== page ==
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  • Dateline: Central Florida, Spring 2011
  • Problem: More than 1 million Floridians unemployed

Enter Workforce Central Florida, a federally-funded labor development agency, who is about to tackle the above problem with a $73,000 PR campaign.

I’m guessing that at some point, the agency’s key players were called together for a meeting. They probably even locked the doors behind them. “No one leaves until we’ve eradicated unemployment in Central Florida,” someone probably said.

So (again, I’m guessing) they gathered around the conference table, tossing out idea after idea in search of the perfect solution for the problem that is unemployment. Finally, someone shouts, “Eureka!”

Everyone’s attention turns in the direction of the glowing light bulb shining above the room’s genius – they hang on his every word.

“I’ve got it! We’ll hand out superhero capes to all who are unemployed. Then we’ll make giant foam cut-outs of a villain. We’ll dub this villain ‘Dr. Evil Unemployment.’ The world will be our oyster!!”

The room erupts with excitement as sounds of cheers and pats on the back seep under the conference room door and into the hall. Someone says (and I’m making this up), “hey, could someone pass the bong this way again? And while you’re at it, I’ll take some of those Doritos, too.”

Because how else could a room full of people actually be suckered into thinking that some superhero capes and a cartoon cutout of Dr. Evil Unemployment could wipe out unemployment?

It may come as no real surprise that Florida’s labor officials want an investigation into the matter – even the executive director of Florida’s Agency for Workforce Innovation has raised both eyebrows over this one. Gee, I wonder why…

Could anyone who might choose to wear said cape could be taken seriously? I doubt it. Could they be sent for mental evaluations? Likely. God forbid they try to scale a wall, or leap tall buildings with a single bound, or burn Dr. Evil Unemployment at the stake.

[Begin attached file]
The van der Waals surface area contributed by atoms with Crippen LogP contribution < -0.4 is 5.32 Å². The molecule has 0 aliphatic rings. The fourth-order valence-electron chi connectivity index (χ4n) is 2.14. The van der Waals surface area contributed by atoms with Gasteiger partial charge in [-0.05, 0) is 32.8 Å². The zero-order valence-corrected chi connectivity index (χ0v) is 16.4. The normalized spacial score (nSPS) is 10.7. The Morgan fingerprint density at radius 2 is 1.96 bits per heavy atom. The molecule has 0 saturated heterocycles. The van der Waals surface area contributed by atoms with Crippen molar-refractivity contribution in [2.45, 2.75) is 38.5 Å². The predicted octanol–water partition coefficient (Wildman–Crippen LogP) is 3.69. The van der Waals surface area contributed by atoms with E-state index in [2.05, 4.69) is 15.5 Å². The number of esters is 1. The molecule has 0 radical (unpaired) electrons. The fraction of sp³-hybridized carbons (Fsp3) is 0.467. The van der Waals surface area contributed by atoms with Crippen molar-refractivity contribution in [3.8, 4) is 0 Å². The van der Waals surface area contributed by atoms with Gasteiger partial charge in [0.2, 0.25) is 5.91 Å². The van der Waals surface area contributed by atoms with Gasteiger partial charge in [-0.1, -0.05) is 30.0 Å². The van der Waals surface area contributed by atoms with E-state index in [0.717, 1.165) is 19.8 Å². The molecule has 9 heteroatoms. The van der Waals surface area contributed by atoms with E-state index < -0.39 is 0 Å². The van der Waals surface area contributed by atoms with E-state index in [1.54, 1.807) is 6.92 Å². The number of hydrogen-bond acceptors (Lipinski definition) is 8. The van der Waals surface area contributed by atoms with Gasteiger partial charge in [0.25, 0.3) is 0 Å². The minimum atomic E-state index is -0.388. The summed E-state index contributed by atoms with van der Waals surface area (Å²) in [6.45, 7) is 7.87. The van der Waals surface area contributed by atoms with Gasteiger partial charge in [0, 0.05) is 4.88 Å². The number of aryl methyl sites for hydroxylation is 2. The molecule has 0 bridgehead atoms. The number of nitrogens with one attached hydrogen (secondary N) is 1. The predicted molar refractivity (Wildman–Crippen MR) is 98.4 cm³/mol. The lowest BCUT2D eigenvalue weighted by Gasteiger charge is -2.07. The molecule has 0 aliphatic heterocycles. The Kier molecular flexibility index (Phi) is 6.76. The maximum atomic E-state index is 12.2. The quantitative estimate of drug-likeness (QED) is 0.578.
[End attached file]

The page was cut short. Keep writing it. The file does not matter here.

If you thought we’d gone as far downhill as we could, here’s what else the Orlando Sentinel‘s Jim Stratton had to say in his cape-coverage story:

The “Cape-A-Bility Challenge” is part of an “Everyday Superheroes” theme the agency has adopted. Its website features videos of employers, job seekers and (Workforce Central Florida Chairman Owen) Wentworth in capes similar to those the agency plans to distribute to the unemployed.

Shot in slow-motion and underscored by a heroic soundtrack, Wentworth strikes a Superman pose, dramatically removing his glasses. In another scene he taps out a message on his BlackBerry.

Seventy-three grand to spend enlightening the unemployed about services and prospective jobs, and this is the best we’ve got, people? Unbelievable.

In all fairness, the story’s author goes on to write this:

Between July 1, 2009, and June 30, 2010, the agency says it served more than 210,000 job seekers and helped place more than 58,500 into jobs.

Which is nothing short of a miracle, considering they achieved that without the first superhero cape or Dr. Evil Unemployment cutout. Just sayin’…


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